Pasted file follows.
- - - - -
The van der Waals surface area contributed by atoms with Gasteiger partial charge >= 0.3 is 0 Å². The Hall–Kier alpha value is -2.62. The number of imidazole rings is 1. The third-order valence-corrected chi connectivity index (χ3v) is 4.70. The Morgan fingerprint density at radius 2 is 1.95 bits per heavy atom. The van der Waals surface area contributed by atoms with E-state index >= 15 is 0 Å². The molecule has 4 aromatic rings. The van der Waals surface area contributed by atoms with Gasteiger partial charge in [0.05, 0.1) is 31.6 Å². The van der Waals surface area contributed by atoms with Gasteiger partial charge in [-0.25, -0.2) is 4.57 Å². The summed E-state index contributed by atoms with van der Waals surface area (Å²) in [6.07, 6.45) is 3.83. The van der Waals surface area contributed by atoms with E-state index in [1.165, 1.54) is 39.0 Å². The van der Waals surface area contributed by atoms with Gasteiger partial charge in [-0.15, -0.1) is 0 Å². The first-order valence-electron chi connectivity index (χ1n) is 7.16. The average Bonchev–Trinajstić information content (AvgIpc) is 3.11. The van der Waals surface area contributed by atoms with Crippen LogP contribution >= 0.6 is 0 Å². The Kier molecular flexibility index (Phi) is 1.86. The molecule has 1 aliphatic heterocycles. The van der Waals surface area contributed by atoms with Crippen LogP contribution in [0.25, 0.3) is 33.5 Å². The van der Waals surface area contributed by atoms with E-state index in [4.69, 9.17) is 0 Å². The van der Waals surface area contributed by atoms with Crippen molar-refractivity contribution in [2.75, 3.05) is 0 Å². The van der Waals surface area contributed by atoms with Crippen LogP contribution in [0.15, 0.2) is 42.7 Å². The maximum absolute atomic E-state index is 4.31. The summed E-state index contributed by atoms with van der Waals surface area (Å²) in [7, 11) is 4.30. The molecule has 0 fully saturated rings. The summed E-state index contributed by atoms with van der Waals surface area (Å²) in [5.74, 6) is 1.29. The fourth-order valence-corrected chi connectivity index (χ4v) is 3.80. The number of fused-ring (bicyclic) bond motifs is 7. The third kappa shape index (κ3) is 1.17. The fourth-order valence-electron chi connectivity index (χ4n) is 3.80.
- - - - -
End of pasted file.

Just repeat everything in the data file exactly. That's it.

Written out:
The van der Waals surface area contributed by atoms with Gasteiger partial charge >= 0.3 is 0 Å². The Hall–Kier alpha value is -2.62. The number of imidazole rings is 1. The third-order valence-corrected chi connectivity index (χ3v) is 4.70. The Morgan fingerprint density at radius 2 is 1.95 bits per heavy atom. The van der Waals surface area contributed by atoms with E-state index >= 15 is 0 Å². The molecule has 4 aromatic rings. The van der Waals surface area contributed by atoms with Gasteiger partial charge in [0.05, 0.1) is 31.6 Å². The van der Waals surface area contributed by atoms with Gasteiger partial charge in [-0.25, -0.2) is 4.57 Å². The summed E-state index contributed by atoms with van der Waals surface area (Å²) in [6.07, 6.45) is 3.83. The van der Waals surface area contributed by atoms with E-state index in [1.165, 1.54) is 39.0 Å². The van der Waals surface area contributed by atoms with Gasteiger partial charge in [-0.15, -0.1) is 0 Å². The first-order valence-electron chi connectivity index (χ1n) is 7.16. The average Bonchev–Trinajstić information content (AvgIpc) is 3.11. The van der Waals surface area contributed by atoms with Crippen LogP contribution >= 0.6 is 0 Å². The Kier molecular flexibility index (Phi) is 1.86. The molecule has 1 aliphatic heterocycles. The van der Waals surface area contributed by atoms with Crippen LogP contribution in [0.25, 0.3) is 33.5 Å². The van der Waals surface area contributed by atoms with E-state index in [4.69, 9.17) is 0 Å². The van der Waals surface area contributed by atoms with Crippen molar-refractivity contribution in [2.75, 3.05) is 0 Å². The van der Waals surface area contributed by atoms with Crippen LogP contribution in [0.15, 0.2) is 42.7 Å². The maximum absolute atomic E-state index is 4.31. The summed E-state index contributed by atoms with van der Waals surface area (Å²) in [7, 11) is 4.30. The molecule has 0 fully saturated rings. The summed E-state index contributed by atoms with van der Waals surface area (Å²) in [5.74, 6) is 1.29. The fourth-order valence-corrected chi connectivity index (χ4v) is 3.80. The number of fused-ring (bicyclic) bond motifs is 7. The third kappa shape index (κ3) is 1.17. The fourth-order valence-electron chi connectivity index (χ4n) is 3.80.